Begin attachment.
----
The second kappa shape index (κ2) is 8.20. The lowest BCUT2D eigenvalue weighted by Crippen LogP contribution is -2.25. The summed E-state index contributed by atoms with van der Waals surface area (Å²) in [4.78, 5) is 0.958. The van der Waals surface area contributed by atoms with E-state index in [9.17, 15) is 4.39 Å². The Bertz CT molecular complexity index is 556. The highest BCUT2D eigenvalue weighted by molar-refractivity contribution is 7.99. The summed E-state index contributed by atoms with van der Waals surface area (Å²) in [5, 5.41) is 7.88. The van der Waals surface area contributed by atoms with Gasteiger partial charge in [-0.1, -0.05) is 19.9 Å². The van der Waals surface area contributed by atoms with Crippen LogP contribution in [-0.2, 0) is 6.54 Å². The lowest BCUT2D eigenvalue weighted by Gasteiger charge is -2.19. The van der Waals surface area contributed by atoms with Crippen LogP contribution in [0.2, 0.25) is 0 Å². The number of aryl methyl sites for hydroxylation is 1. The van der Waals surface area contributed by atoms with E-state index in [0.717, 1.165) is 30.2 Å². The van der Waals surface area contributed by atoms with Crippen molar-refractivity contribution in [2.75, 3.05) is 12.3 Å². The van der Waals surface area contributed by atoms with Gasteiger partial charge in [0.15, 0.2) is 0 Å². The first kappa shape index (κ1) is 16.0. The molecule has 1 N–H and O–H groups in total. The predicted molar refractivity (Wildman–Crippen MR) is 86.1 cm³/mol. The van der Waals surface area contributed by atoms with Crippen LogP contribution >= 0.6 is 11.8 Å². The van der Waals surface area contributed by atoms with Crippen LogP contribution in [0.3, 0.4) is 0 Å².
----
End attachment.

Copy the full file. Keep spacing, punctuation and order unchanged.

The second kappa shape index (κ2) is 8.20. The lowest BCUT2D eigenvalue weighted by Crippen LogP contribution is -2.25. The summed E-state index contributed by atoms with van der Waals surface area (Å²) in [4.78, 5) is 0.958. The van der Waals surface area contributed by atoms with E-state index in [9.17, 15) is 4.39 Å². The Bertz CT molecular complexity index is 556. The highest BCUT2D eigenvalue weighted by molar-refractivity contribution is 7.99. The summed E-state index contributed by atoms with van der Waals surface area (Å²) in [5, 5.41) is 7.88. The van der Waals surface area contributed by atoms with Gasteiger partial charge in [-0.1, -0.05) is 19.9 Å². The van der Waals surface area contributed by atoms with Crippen LogP contribution in [-0.2, 0) is 6.54 Å². The lowest BCUT2D eigenvalue weighted by Gasteiger charge is -2.19. The van der Waals surface area contributed by atoms with Crippen LogP contribution in [0.2, 0.25) is 0 Å². The number of aryl methyl sites for hydroxylation is 1. The van der Waals surface area contributed by atoms with E-state index in [0.717, 1.165) is 30.2 Å². The van der Waals surface area contributed by atoms with Crippen molar-refractivity contribution in [2.75, 3.05) is 12.3 Å². The van der Waals surface area contributed by atoms with Gasteiger partial charge in [0.15, 0.2) is 0 Å². The first kappa shape index (κ1) is 16.0. The molecule has 1 N–H and O–H groups in total. The predicted molar refractivity (Wildman–Crippen MR) is 86.1 cm³/mol. The van der Waals surface area contributed by atoms with Crippen LogP contribution >= 0.6 is 11.8 Å². The van der Waals surface area contributed by atoms with Crippen LogP contribution in [0.3, 0.4) is 0 Å².